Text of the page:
American Revolution and Constitutional Theory

Author:Gordon S. Wood
Pages:83-86
 
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The era of the American Revolution was one of the greatest and most creative periods of CONSTITUTIONALISM in modern history. The American revolutionaries virtually established

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the modern idea of a written constitution. There had, of course, been written constitutions before in Western history, but the Americans did something new and different. They made written constitutions a practical and everyday part of governmental life. They showed the world how written constitutions could be made truly fundamental and distinguishable from ordinary legislation and how such constitutions could be interpreted on a regular basis and altered when necessary. Further, they offered the world concrete and usable governmental institutions for carrying out these constitutional tasks.

Before the era of the American Revolution a constitution was rarely distinguished from the government and its operations. In the English tradition a constitution referred not only to FUNDAMENTAL RIGHTS but also to the way the government was put together or constituted. "By constitution," wrote Lord Bolingbroke in 1733, "we mean, whenever we speak with propriety and exactness, that assemblage of laws, institutions and customs, derived from certain fixed principles of reason, directed to certain fixed objects of public good, that compose the general system, according to which the community hath agreed to be governed." The English constitution, in other words, included both fundamental principles and rights and the existing arrangement of governmental laws, customs, and institutions.

By the end of the revolutionary era, however, the Americans' idea of a constitution had become very different from that of the English. A constitution was now seen to be no part of the government at all. A constitution was a written document distinct from, and superior to, all the operations of government. It was, as THOMAS PAINE said in 1791, "a thing antecedent to a government, and a government is only the creature of a constitution." And, said Paine, it was "not a thing in name only; but in fact." For the Americans a constitution was like a Bible, possessed by every family and every member of government. "It is the body of elements, to which you can refer, and quote article by article; and which contains ? everything that relates to the complete organization of a civil government, and the principles on which it shall act, and by which it shall be bound." A constitution thus could never be an act of a legislature or of a government; it had to be the act of the people themselves, declared JAMES WILSON in 1790, one of the principal Framers of the federal Constitution in 1787; and "in their hands it is clay in the hands of a potter; they have the right to mould, to preserve, to improve, to refine, and furnish it as they please." If the English thought this new idea of a constitution resembled, as Arthur Young caustically suggested in 1792, "a pudding made by a recipe," the Americans had become convinced the English no longer had a constitution at all.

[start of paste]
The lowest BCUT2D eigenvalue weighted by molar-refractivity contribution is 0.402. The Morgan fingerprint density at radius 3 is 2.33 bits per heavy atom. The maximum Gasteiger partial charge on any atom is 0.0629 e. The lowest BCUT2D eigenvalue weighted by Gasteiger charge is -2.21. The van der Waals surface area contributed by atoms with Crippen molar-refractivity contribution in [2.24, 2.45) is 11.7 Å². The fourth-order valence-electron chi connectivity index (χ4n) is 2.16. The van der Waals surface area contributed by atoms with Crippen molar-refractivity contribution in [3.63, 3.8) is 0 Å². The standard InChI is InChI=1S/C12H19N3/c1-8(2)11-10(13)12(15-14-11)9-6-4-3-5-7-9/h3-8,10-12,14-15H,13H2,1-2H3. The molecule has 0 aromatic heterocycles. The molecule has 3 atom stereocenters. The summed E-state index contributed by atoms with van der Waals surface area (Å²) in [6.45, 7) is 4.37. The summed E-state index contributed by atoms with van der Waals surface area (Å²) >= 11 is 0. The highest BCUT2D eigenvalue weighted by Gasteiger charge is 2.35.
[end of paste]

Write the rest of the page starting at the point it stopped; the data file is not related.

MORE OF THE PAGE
It was a momentous transformation of meaning in a short period of time. It involved not just a change in the Americans' political vocabulary but an upheaval in their whole political culture.

The colonists began the imperial crisis in the early 1760s thinking about constitutional issues in much the same way as their fellow Britons. Like the English at home, they believed that the principal threat...

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